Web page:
Beck, Karl

The following article is from The Great Soviet Encyclopedia (1979). It might be outdated or ideologically biased.

Beck, Karl


Born May 1, 1817, in Baja, Hungary; died Apr. 9, 1879, in Währing, near Vienna. Austrian poet. Born into a well-to-do Jewish family. Graduated from the medical faculty in Vienna.

Beck was close to Young Germany and so-called true socialism. His verses Nights: Iron Songs (1838) are characterized by a bombastic style. The novel in verse Janko (1840) contains genre scenes from the life of the Hungarian people. Fundamental to Songs About a Poor Man (1846) is the thought of social injustice. However, Beck did not go beyond cloudy dreams of the general welfare—for example, the collections The Wandering Poet (1838) and Quiet Songs (1840).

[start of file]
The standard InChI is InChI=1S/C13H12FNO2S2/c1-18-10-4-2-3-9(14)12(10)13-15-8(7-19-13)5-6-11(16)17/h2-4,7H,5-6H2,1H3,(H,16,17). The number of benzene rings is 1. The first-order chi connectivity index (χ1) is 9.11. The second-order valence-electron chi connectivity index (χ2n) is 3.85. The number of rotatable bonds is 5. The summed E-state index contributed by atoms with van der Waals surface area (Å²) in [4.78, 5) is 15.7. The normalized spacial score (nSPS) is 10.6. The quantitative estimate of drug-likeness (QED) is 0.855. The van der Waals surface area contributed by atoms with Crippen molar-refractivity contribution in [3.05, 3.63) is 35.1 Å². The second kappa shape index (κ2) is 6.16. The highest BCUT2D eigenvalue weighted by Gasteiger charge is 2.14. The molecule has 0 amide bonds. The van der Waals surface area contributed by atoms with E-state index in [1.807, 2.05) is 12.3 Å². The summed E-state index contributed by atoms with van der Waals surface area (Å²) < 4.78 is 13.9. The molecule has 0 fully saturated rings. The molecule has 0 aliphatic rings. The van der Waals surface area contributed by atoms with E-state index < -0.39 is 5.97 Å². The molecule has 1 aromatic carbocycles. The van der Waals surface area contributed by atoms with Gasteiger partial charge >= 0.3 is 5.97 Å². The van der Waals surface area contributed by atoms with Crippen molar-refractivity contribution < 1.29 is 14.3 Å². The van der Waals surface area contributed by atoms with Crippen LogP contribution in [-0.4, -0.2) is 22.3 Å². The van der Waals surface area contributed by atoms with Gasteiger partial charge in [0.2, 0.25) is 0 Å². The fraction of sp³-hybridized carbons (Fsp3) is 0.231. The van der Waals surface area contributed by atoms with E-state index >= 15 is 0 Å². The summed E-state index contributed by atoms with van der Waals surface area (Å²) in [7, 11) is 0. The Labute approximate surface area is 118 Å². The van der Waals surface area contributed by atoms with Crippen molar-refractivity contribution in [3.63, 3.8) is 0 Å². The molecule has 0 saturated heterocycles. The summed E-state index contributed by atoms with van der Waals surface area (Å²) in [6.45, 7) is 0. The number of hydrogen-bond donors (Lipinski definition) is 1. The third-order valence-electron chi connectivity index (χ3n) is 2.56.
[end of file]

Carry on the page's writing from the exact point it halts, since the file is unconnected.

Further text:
Gesammelte Gedichte, 9th ed. [Berlin,] 1869.


Engels, F. “Nemetskii sotsializm ν stikhakh i proze.” In K. Marx and F. Engels, Soch., 2nd ed., vol. 4.
The Great Soviet Encyclopedia, 3rd Edition (1970-1979). © 2010 The Gale Group, Inc. All rights reserved.
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